“We realized that if there are drugs already out there with the potential, it would be much easier to bring them to patients,” said Beachy, who is also the Ernest and Amelia Gallo Professor in the School of Medicine.

Some of the 2,400 drugs they screened showed potential. But itraconazole was the most promising because it could block the Hedgehog pathway at the normal dosage prescribed for fungal infections. Mice treated with itraconazole showed greatly reduced tumors.

Tang then carried out the first set of clinical trials, and those findings are reported in the new paper. Patients were given itraconazole pills twice a day for a month. Another small group was given a lower dosage of itraconazole for a longer duration (an average of 10 weeks).

In the first group, the drug reduced Hedgehog pathway activity by an average of 65 percent and tumor size by 24 percent. Patients in the second group, with lower itraconazole doses, showed similar reductions in tumor size.

“The next step is to test itraconazole in more patients for a longer time to really measure its anti-tumor effect relative to other treatments,” Tang said. Side effects of itraconazole (sold under the brand name Sporanox) are generally mild and include nausea, fatigue and dizziness. In rare cases, it can cause liver dysfunction. Patients with congestive heart failure or a history of heart disease are not advised to take itraconazole.

Tang’s previous work focused on clinical trials of vismodegib, the first FDA-approved basal cell carcinoma drug tailored to shut down the Hedgehog pathway. Vismodegib was found to be highly potent and is currently considered the first line of treatment for advanced basal cell carcinoma tumors. But the drug took years to discover and develop, and a yearlong prescription costs patients about $90,000 — or roughly $250 a day.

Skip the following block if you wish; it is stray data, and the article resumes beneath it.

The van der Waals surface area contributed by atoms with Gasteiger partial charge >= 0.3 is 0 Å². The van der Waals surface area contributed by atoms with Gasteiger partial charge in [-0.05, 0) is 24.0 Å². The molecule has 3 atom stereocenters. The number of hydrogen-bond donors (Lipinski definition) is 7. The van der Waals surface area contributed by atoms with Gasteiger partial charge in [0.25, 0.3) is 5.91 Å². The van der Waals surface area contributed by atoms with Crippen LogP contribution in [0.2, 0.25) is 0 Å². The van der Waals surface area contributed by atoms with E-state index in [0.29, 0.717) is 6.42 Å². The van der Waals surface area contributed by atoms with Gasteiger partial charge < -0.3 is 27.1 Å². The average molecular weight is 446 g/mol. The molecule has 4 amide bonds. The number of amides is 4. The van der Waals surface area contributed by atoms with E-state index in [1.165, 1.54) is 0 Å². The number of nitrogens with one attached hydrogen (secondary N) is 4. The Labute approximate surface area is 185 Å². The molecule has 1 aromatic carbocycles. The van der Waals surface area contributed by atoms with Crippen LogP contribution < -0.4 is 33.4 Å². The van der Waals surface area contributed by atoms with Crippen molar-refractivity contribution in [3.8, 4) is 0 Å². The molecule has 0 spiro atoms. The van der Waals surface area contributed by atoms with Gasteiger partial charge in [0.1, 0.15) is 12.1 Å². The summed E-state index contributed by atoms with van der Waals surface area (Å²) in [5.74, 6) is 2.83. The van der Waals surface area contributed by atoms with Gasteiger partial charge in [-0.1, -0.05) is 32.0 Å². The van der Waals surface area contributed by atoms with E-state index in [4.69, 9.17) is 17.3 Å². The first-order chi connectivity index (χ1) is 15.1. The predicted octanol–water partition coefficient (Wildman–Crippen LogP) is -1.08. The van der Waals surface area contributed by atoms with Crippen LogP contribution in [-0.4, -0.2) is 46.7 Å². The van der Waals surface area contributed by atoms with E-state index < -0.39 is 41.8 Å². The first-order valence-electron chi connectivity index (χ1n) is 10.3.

Although itraconazole does not appear as effective as vismodegib on advanced tumors, it may potentially treat smaller tumors and is much less expensive, costing about $20 a day.

“An interesting feature of itraconazole is that it can inhibit cancer cells that have developed resistance to vismodegib or other cancer drugs that block the Hedgehog pathway,” Beachy said. “It may work better as an alternative treatment or in combination with other treatment options.”

Tang is now working on clinical trials testing a combination of itraconazole and arsenic trioxide in patients resistant to vismodegib treatment.

The other Stanford co-authors of the study are former medical student Katrina Spaunhurst, MD; dermatology resident Teresa Fu, MD; and former dermatology residents Rita Khodosh, MD, PhD, and Kalyani Chandra, MD.

The study was supported by Stanford's SPARK program; Spectrum, which administers Stanford's Clinical and Translational Science Award grant UL1TR000093;) and a Damon Runyon Clinical Investigator Award.

Information about the Department of Dermatology, which also supported the research, is available at http://dermatology.stanford.edu.

About Stanford Medicine

Stanford Medicine is an integrated academic health system comprising the Stanford School of Medicine and adult and pediatric health care delivery systems. Together, they harness the full potential of biomedicine through collaborative research, education and clinical care for patients. For more information, please visit med.stanford.edu.